Should highschoolers be allowed to trick-or-treat? -Point-Counterpoint

Dani Almase and Tommy Layden

Point: High schoolers are not too old to trick-or-treat

By Dani Almase

Halloween is the night of Oct. 31, which is commonly celebrated by children who dress in all different types of costumes. They cheer for candy or other treats from house to house around their neighborhood shouting, “trick or treat.” However the spooky holiday should not just be celebrated by young children, but by people of all ages including high schoolers. The night should be a recognition of the whole community coming together as one and being involved in something heartening and pleasurable.

Teenagers are always associated with the stereotype that they’re always addicted to their phones, but Halloween provides a social interaction to converse with their neighbors face to face. Trick-or-treating does not require any technology, so it gets them to look up from their screens and hold an actual conversation with another person.

Furthermore, there are worse things that high schoolers could be doing on Halloween than trick-or-treating such as illegal activities: drinking, smoking, or vandalizing. Toilet papering is a common Halloween shenanigan that teenagers like to do on the scary night. Would you like to wake up on Nov. 1 with rolls of toilet paper decorating your yard? Talk about a hassle to clean up. Trick-or-treating ensures that the ‘misfit teenagers’ will be doing something safe and kid friendly. Halloween makes sure that the teen’s responsibilities will be in good hands, and not the preceding negative alternatives.

On the other hand, one can argue that high schoolers might spoil trick-or-treating for younger kids by taking all the candy or being inappropriate. While this may be true in some cases, I believe that it is the right of the person to decide what they want to do. If a high schooler wants to spend their Halloween trick-or-treating to cherish their youth, why should people judge them? Why is it up to society to decide if they can or cannot? It is their right to trick-or-treat. Moreover, the legal age of adulthood is 18 years old. The majority of high schoolers are under the age of 18, meaning that they are still considered kids. Everyone is always trying to speed up the aging process for teenagers, so it is a good thing for teenagers to be young again for once before they have to take on the responsibility of an adult.

In addition, dressing up and trick-or-treating is an expressive way that teens can be unique without the judgement of others. Costumes provide them the opportunity to be what or whoever they want for that one single night. They can be a rockstar, famous athlete, or even a princess for an entire evening.

Halloween is a celebration of fun. I believe that the holiday should not be bounded by rules and regulations on how kids should spend it. Rules and limits ruin the point of festivities for positive amusement.  Halloween is an enjoyable activity that should be a social gathering for all ages, including teenagers.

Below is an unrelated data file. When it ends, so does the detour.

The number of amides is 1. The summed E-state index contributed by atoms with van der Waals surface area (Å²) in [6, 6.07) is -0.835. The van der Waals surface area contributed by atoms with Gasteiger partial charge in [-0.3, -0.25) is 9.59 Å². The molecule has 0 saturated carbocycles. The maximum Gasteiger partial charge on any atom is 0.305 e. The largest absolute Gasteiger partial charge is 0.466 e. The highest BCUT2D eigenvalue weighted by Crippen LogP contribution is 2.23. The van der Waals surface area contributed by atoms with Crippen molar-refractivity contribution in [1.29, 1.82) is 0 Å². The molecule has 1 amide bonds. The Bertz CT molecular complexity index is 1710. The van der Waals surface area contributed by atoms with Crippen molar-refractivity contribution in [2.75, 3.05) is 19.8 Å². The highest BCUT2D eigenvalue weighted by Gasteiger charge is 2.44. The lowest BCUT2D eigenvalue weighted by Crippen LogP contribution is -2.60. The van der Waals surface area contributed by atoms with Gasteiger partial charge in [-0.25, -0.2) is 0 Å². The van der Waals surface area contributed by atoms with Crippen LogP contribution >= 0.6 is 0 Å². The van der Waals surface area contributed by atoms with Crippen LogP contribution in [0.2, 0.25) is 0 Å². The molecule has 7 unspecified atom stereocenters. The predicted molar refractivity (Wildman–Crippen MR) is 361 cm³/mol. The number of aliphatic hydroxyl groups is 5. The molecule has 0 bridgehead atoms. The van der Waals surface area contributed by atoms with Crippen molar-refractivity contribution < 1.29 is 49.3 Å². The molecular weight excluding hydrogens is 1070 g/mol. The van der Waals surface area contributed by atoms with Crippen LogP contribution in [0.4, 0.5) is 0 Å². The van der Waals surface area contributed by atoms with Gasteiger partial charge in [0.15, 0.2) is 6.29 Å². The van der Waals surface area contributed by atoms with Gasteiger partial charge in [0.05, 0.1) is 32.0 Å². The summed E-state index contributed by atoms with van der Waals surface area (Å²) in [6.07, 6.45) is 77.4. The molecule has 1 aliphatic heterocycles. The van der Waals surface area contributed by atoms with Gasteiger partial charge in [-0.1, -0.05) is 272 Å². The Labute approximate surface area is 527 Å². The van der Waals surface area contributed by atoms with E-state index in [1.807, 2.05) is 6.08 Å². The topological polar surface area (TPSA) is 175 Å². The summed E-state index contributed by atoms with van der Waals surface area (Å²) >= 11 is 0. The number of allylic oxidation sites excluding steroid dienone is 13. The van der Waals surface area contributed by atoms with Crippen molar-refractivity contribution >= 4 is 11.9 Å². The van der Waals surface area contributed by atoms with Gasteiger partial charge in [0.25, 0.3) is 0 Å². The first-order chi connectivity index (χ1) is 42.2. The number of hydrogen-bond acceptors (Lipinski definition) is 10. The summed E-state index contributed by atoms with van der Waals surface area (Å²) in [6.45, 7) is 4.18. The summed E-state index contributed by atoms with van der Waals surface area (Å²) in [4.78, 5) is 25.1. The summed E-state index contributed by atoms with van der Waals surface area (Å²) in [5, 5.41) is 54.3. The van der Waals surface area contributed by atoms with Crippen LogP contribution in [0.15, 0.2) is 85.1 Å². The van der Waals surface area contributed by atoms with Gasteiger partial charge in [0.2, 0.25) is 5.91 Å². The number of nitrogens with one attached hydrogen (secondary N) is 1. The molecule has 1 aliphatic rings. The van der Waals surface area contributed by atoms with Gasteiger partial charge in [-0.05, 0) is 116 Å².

Counterpoint: It is Time for High School Students to Hang up the Costume

by Tommy Layden

Every year millions of people come together to celebrate Halloween on Oct. 31.  It is something that most of us grew up doing every year. Each year of my childhood I would go crazy in anticipation of the decorating, the scary stories, the costumes, and most importantly the candy.  At the end of each Halloween I would return to my house and marvel at what I had plundered in my Jack Sparrow costume earlier that night. By the time I had gotten in bed my stomach throbbed from eating as much candy as I could get my hands on.  All of these details are things I look back on and smile about. But there was always someone out of place here or there. I would go out on my route with my cousins and we would see other trick or treaters who had clearly hit their expiration date.

Some had costumes that were too scary or inappropriate, the rest had no costumes at all.  In one instance I remembered seeing this type of group take someone’s pumpkins and smash them in the street. When I would ask my parents why they acted so violent and crazy, the response was almost always: “they are just some teenagers who are too old to be out here.” The issue of teens being too old goes far beyond some smashed pumpkins, their behavior can set the wrong example for younger children that are trick or treating and it can cause the youngest children to feel uncomfortable. The solution is teenagers should not go trick or treating.

Although one can argue that having teens trick or treating is a better option than underage drinking. That should not  mean that on the 31rst the only thing they can do is trick or treat. Some teens may go to parties with adult supervision, or go and see a movie.  The ways to have good clean fun are endless and trick or treating is just that, but when you are having fun at the expense of your younger peers it is not okay. Certain teens can even decide to go along with siblings to supervise or help the kids have fun, but in no way should that have to involve disrespectful or dangerous behavior.  The most important thing, regardless of your opinion, should be having fun in a way that makes yourself and others feel comfortable and safe on Halloween. That means high schoolers should skip the 3 mile loop and just find another way to have fun this year on Halloween. Perhaps just watch movies or just go to a supervised party, but most importantly do not ruin it for the little kids.